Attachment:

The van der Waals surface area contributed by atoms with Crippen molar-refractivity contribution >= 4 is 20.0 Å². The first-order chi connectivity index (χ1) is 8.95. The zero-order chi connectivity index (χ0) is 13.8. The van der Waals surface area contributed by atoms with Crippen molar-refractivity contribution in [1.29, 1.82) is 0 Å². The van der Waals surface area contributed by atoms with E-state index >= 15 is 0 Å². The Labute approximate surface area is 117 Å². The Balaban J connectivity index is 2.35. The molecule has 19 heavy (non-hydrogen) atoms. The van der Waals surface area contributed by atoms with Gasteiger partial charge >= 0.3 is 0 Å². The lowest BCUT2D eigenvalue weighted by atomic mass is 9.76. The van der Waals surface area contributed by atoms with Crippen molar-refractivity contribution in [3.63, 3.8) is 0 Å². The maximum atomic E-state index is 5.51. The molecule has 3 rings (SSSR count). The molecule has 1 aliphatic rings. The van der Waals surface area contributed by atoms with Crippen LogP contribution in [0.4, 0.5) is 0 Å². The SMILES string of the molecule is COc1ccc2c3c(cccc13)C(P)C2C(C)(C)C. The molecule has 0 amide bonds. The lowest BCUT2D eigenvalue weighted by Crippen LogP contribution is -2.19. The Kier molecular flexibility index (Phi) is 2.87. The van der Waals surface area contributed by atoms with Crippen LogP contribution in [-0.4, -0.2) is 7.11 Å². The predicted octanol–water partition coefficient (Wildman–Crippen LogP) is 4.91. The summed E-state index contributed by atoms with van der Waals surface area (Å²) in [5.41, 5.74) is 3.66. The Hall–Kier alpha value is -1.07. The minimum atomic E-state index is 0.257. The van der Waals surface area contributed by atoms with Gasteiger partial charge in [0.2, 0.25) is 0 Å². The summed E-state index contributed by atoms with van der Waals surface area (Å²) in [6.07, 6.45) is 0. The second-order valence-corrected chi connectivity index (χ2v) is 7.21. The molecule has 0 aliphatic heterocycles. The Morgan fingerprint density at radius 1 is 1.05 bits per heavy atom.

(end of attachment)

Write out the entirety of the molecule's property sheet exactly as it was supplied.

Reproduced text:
The van der Waals surface area contributed by atoms with Crippen molar-refractivity contribution >= 4 is 20.0 Å². The first-order chi connectivity index (χ1) is 8.95. The zero-order chi connectivity index (χ0) is 13.8. The van der Waals surface area contributed by atoms with Crippen molar-refractivity contribution in [1.29, 1.82) is 0 Å². The van der Waals surface area contributed by atoms with E-state index >= 15 is 0 Å². The Labute approximate surface area is 117 Å². The Balaban J connectivity index is 2.35. The molecule has 19 heavy (non-hydrogen) atoms. The van der Waals surface area contributed by atoms with Gasteiger partial charge >= 0.3 is 0 Å². The lowest BCUT2D eigenvalue weighted by atomic mass is 9.76. The van der Waals surface area contributed by atoms with Crippen molar-refractivity contribution in [3.63, 3.8) is 0 Å². The maximum atomic E-state index is 5.51. The molecule has 3 rings (SSSR count). The molecule has 1 aliphatic rings. The van der Waals surface area contributed by atoms with Crippen LogP contribution in [0.4, 0.5) is 0 Å². The SMILES string of the molecule is COc1ccc2c3c(cccc13)C(P)C2C(C)(C)C. The molecule has 0 amide bonds. The lowest BCUT2D eigenvalue weighted by Crippen LogP contribution is -2.19. The Kier molecular flexibility index (Phi) is 2.87. The van der Waals surface area contributed by atoms with Crippen LogP contribution in [-0.4, -0.2) is 7.11 Å². The predicted octanol–water partition coefficient (Wildman–Crippen LogP) is 4.91. The summed E-state index contributed by atoms with van der Waals surface area (Å²) in [5.41, 5.74) is 3.66. The Hall–Kier alpha value is -1.07. The minimum atomic E-state index is 0.257. The van der Waals surface area contributed by atoms with Gasteiger partial charge in [0.2, 0.25) is 0 Å². The summed E-state index contributed by atoms with van der Waals surface area (Å²) in [6.07, 6.45) is 0. The second-order valence-corrected chi connectivity index (χ2v) is 7.21. The molecule has 0 aliphatic heterocycles. The Morgan fingerprint density at radius 1 is 1.05 bits per heavy atom.